Little Lawrence King was queer. Not just in some identity politics way, but literally. Despite the innocence of his round, brown cheeks and puppy dog eyes, the kid was a threatening oddity at his Ventura County junior high school. Either because he was brave or naïve, or because he just couldn't help himself, Lawrence reveled in the fact.
By all accounts, Lawrence delighted in the beauty of defying gender rules. He wore jewelry and lipstick, playfully changing up the colors from day to day; he strutted about in black, high-heel boots. And he had the audacity to admit he was sweet on one of his male classmates. That one act of vulnerability—a banal mainstay of middle schools everywhere—cost 15-year-old Lawrence his life. According to friends and news reports, the object of his affection walked into a computer lab Feb. 12 and shot Lawrence in the head.
National gay youth advocates are now valiantly trying to get the nation to recognize Lawrence's death, to draw an emotional line from the 1998 murder of Wyoming college student Matthew Shepard to this latest attack. It's an appropriate linkage: Both Matthew and Lawrence share a profile of youthful innocence that is in stark contrast to their violent deaths. But America has witnessed dozens of equally grisly anti-gay murders and violent attacks since Shepard's killing. These executions are routinely ignored—and I have always suspected that's because, like Lawrence, the victims rarely share Matthew's blonde hair, blue eyes and college education. Nonetheless, they reveal a brutal reality lurking below the surface of our nation's increasing "tolerance" of gay people.
I live in New York, and in this metropolitan area alone we've had a startling level of gay bloodshed in recent years. There was 15-year-old Sakia Gunn, a black teen who was stabbed to death in 2003 at a Newark bus stop, after she rebuffed a guy's flirtations by outing herself and her friends as lesbians. And there was 19-year-old Rashawn Brazell, whose dismembered black body the cops found scattered around Brooklyn in February 2005, his limbs shoved into a plastic bag and tossed onto the subway tracks, his torso similarly deposited in a recycling plant near the East River waterfront. They never found his severed head, or his killer.
The victims are not all teens. There's 29-year-old Michael Sandy, whom three white guys lured into a rendezvous by posing as a single gay man on a chat site in October 2006; they jumped him and chased him into highway traffic, where he was struck and killed. Then there's 27-year-old Dwan Prince, who was stomped into a coma at a Brooklyn bus stop because, in his attackers' words, "he came at me wrong." And just two days before Lawrence was gunned down in the computer lab for having a crush, 25-year-old Sanesha Stewart was stabbed to death in the Bronx, reportedly by a date who discovered she was transgender.
That's all just in the New York area — and just a handful of the cases. In 2006 alone (the most recent data available), the National Coalition of Anti-Violence Programs counted 11 people murdered for being gay around the country. The organization's tally is considered a vast undercount, as it culls only incidents in the dozen or so states in which it has chapters. But the group's research is enough to make clear that anti-gay murders are far more commonplace than we acknowledge as a society.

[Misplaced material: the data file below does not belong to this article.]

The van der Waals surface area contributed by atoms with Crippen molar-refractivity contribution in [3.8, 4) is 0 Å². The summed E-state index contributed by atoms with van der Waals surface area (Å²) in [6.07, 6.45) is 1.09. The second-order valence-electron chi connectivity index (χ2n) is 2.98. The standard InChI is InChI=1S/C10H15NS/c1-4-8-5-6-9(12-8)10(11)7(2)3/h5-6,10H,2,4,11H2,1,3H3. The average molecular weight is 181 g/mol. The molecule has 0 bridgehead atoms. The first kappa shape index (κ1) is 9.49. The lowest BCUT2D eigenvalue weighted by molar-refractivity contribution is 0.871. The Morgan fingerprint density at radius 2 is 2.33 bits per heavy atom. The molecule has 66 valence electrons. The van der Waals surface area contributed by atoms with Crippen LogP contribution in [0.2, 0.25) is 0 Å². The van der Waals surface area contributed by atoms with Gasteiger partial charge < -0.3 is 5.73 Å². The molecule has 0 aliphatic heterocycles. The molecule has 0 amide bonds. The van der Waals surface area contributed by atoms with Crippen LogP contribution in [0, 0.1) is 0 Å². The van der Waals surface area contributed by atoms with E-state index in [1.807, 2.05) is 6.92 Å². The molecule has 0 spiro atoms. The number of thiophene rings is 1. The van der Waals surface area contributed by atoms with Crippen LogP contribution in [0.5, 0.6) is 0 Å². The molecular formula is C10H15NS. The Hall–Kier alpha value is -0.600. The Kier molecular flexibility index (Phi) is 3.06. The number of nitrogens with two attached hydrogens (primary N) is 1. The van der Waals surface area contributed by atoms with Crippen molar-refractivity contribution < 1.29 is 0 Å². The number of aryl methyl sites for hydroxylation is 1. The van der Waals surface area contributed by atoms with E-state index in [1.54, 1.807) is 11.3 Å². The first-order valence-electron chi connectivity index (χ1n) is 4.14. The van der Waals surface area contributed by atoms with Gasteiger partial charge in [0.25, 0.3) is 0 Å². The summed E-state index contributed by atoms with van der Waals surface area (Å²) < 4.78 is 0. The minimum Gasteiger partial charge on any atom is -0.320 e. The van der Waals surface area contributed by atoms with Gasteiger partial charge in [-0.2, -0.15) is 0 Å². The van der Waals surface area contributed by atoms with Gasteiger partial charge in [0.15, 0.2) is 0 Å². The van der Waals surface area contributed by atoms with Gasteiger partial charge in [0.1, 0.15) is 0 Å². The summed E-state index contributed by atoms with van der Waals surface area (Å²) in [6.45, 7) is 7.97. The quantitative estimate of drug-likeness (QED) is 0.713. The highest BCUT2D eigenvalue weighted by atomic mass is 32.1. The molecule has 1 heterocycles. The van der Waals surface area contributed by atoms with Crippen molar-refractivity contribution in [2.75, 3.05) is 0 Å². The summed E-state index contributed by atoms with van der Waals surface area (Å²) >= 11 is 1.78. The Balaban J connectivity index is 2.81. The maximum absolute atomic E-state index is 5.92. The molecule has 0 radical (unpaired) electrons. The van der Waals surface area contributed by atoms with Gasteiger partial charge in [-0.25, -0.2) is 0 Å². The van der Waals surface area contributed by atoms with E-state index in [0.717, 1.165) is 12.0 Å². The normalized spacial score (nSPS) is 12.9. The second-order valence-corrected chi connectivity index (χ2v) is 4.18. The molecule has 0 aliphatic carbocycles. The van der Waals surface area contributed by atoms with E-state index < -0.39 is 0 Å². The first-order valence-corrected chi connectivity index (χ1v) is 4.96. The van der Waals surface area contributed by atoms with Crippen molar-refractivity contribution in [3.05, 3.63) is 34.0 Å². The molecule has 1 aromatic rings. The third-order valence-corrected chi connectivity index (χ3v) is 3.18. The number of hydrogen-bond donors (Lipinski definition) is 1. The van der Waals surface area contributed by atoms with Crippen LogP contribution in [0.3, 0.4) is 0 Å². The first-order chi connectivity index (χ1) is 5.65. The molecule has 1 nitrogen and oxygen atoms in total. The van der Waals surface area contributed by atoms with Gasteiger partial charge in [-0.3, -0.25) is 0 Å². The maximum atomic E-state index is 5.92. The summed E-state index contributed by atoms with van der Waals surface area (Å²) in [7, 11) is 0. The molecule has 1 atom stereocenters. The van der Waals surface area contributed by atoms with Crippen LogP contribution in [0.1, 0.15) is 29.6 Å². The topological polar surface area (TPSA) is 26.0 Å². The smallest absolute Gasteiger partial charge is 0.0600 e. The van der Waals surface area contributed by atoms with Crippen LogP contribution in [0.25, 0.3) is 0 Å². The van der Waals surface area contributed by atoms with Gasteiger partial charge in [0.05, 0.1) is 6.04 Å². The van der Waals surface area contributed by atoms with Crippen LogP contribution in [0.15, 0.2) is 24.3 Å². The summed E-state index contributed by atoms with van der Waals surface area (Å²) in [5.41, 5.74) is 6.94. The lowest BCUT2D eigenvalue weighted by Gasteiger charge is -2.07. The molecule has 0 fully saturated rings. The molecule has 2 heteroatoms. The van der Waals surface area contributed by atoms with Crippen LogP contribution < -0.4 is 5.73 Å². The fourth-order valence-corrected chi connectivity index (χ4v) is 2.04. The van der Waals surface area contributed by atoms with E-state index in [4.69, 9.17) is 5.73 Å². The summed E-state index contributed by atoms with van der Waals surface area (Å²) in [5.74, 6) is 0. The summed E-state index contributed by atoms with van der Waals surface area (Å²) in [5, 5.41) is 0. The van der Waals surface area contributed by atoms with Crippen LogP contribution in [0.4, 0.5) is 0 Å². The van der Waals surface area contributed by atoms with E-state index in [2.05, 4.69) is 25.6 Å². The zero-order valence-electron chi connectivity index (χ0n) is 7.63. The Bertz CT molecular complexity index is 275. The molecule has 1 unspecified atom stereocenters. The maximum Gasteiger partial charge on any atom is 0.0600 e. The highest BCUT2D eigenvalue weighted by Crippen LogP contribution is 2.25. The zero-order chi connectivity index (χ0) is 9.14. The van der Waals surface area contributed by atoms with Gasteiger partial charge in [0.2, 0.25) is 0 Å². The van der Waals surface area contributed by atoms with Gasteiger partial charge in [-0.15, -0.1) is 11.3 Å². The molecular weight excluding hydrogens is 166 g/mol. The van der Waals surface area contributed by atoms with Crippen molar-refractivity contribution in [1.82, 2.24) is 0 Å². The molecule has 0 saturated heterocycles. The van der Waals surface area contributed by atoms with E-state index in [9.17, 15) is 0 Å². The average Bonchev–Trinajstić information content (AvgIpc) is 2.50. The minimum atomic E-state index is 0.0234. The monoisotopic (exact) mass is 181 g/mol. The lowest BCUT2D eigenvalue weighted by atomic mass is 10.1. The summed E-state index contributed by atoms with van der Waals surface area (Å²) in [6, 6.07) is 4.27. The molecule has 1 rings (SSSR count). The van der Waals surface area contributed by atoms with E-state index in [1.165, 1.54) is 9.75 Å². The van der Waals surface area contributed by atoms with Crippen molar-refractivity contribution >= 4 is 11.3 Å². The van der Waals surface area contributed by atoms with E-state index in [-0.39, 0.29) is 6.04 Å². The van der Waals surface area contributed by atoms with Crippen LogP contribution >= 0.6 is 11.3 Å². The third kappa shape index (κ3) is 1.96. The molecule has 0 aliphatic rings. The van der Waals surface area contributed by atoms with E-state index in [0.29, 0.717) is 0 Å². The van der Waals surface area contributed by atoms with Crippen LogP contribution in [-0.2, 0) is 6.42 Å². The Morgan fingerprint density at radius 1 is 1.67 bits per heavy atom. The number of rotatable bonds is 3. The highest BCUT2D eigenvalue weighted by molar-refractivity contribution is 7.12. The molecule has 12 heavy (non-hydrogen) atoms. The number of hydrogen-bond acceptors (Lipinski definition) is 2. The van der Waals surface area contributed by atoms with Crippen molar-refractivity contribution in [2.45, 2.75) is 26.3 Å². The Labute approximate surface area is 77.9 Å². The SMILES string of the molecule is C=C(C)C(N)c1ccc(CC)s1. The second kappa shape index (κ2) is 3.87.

The victims are easily dismissed because they rarely evoke adjectives like "angelic," used so often to describe Matthew Shepard. Instead, in reporting on Sanesha Stewart's murder, the New York Daily News described her as "a 6-foot man in high heels and lipstick" and speculated she was a hooker. No wonder such a bizarre creature got itself killed, the report seemed to suggest.
We shrug off this sort of casual defining of gay lives as freakish in all corners of our society, from media to politics to schools. In 2005, a schools advocacy group, the Gay, Lesbian and Straight Education Network, surveyed just over 1,700 gay high school students. Eight out of 10 reported hearing words like "faggot" and "dyke" used "often" or "frequently" at school by other kids. Nearly a fifth said they heard it from school personnel as well. Two-thirds reported being harassed themselves because of their sexual orientation, and nearly half said they got picked on because, like Lawrence, they didn't act appropriately boyish or girlish.
All of this goes on with impunity: Just 16 percent of the kids said staff "frequently" did something when they overheard hearing homophobic slurs or harassment.
Even more common than explicit slurs are phrases such as "that's so gay" and "you're being queer." They aren't directed at homosexuality itself but are simply meant to identify something as particularly bad— gayness and queerness representing awful enough ideas to be catchall adjectives for anything unwanted. These putdowns are widely considered innocuous, but the kids who are actually gay and queer find them difficult to dismiss. Two-thirds of students in the survey felt stung by the remarks. Overall, 64 percent said they simply felt unsafe at school because of their sexual orientation.
According to Lawrence's classmates, he had every reason to feel unsafe as well. He'd been moved around between gym classes because he got picked on, one friend told a local paper. "Every corner he turned around, people were saying, 'Oh, my god, he's wearing makeup today,' " another classmate told the Los Angeles Times. Lawrence's ability to stand up and be himself, despite being defined as an outcast for it, was nothing short of heroic. When we all ignore efforts to stomp out that sort of heroic existence—whether it comes in the form of bullying or murder—we are complicit in the act.
Kai Wright is a regular contributor to The Root.